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Carfilzomib Regimen Results in Longer Time to Next Treatment, Improved Survival in RRMM

Jaime Rosenberg
Compared with other drug regimens, a carfilzomib-based regimen resulted in longer time to next treatment, as well as longer overall survival and improved 24-month survival, among patients with relapsed or refractory multiple myeloma (RRMM).
With the introduction of new classes of drugs in recent years, including immunomodulatory drugs and proteasome inhibitors, the multiple myeloma (MM) treatment landscape has shifted and improved rapidly, with response rates increasing from approximately 30% with single agents to approximately 90% with triplet combination regimens for newly diagnosed patients.

However, the majority of responses are not sustained, and patients often experience relapsed or refractory disease (RRMM), which requires subsequent therapy. Among these treatment options for second-line therapy, a carfilzomib combination represents a valuable option, according to a new study.

The combination—carfilzomib plus lenalidomide with dexamethasone (KRd)—is 1 of 3 frequently used combinations in this treatment setting, all of which include proteasome inhibitors, immunomodulatory drugs, and corticosteroids. The other 2 combinations include bortezomib plus lenalidomide with dexamethasone (VRd) and bortezomib plus cyclophosphamide with dexamethasone (VCyd).

“Proteasome inhibitors currently form the backbone of MM treatment, as they specifically target the 20S proteasome, which is central to proliferation of malignant plasma cells,” explained the researchers. “Myeloma cells are heavily dependent on the proteasome for clearing abnormal or cytotoxic proteins, and thus, and more susceptible to proteasome inhibitors than nonmalignant cells.”

According to the researchers of the study, who drew on data from electronic health records at the US Oncology Network between November 1, 2013, and February 29, 2016, patients who received the KRd combination at first relapse had significantly longer time to next treatment compared with those treated with the other combinations.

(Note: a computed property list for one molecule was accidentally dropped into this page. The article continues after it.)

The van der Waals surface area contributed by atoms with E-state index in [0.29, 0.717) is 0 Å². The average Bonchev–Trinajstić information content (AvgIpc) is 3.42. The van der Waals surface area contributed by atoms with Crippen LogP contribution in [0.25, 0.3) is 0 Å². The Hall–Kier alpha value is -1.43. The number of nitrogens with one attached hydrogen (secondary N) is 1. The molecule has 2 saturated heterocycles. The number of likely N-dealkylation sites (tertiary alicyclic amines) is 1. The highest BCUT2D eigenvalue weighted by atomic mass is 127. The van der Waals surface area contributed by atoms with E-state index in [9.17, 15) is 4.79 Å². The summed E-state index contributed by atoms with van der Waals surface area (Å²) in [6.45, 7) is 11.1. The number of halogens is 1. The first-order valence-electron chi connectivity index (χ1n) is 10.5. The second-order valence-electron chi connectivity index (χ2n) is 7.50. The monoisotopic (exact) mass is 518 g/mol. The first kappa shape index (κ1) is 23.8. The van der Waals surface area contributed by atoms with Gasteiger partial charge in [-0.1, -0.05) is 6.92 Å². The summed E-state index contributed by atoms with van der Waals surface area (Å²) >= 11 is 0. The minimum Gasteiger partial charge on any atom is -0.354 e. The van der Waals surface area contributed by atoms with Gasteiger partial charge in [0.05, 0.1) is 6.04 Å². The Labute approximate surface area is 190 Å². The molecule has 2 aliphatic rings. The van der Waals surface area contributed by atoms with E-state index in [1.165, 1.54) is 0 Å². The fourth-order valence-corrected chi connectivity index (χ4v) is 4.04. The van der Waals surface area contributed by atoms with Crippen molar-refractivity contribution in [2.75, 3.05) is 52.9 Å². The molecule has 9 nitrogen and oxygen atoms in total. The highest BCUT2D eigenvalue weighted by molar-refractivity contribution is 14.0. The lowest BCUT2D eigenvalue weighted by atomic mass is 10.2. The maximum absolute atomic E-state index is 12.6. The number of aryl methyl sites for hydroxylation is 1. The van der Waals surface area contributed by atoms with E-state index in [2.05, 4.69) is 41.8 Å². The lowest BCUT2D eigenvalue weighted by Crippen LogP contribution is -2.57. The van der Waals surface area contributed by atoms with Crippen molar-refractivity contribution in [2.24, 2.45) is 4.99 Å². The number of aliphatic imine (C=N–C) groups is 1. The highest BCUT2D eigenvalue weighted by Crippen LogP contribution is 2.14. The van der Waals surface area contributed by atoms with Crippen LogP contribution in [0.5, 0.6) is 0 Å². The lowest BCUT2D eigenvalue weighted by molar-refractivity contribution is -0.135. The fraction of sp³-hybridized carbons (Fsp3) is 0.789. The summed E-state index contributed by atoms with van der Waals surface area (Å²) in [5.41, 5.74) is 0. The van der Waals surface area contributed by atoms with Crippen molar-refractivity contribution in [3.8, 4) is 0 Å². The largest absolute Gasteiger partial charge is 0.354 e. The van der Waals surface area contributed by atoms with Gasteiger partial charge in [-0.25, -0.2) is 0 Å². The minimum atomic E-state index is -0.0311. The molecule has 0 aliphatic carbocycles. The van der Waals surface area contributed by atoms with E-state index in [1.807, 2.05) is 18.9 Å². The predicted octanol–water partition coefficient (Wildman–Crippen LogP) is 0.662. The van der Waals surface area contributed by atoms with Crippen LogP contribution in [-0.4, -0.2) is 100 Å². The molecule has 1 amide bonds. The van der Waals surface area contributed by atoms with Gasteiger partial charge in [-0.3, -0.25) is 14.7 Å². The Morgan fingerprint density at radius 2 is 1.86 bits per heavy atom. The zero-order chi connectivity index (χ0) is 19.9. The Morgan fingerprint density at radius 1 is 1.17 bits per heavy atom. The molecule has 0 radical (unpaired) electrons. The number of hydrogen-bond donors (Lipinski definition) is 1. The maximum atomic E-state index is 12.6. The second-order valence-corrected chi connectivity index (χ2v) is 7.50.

The researchers identified 718 patients treated with a carfilzomib-containing regimen during the study period, of which 156 had second-line treatment with 1 of the 3 regimens; 112 (71.8%) received KRd, 27 (17.3%) received VRd, and 17 received VCyd (10.9%). Among these second-line treatment patients, most were previously treated with VRd, Vd, and VCyd.

Findings showed that the median time to next treatment was significantly longer for the KRd group, with a median of 25.3 months compared with 10.2 months in the VRd group and 6.5 months in the VCyd group.

The researchers noted that the median overall survival (OS) for the KRd group was not reached, with 16 (14.3%) of these patients dying by the end of the study period compared with 8 (29.6%) of the VRd patients and 8 (47.1%) of the VCyd patients.

Similarly, survival at 24 months was higher for patients treated with KRd, with a 71.8% survival rate. Comparably, the 24-month survival rate was 64.7% among the VRd group and 35.7% among the VCyd group.

“Because carfilzomib is a more potent proteasome inhibitor than bortezomib, the superior 24-month survival among those who received KRd compared with the bortezomib-based regimens is not unexpected and is also consistent with the ENDEAVOR trial in which carfilzomib patients demonstrated better OS compared with bortezomib patients,” wrote the researchers.

Reference

Rifkin RM, Medhekar R, Amirian ES, et al. A real-world comparative analysis of carfilzomib and other systemic multiple myeloma chemotherapies in a US community oncology setting [published online January 11, 2019]. Ther Adv Hematol. doi: 10.1177/2040620718816699.

 
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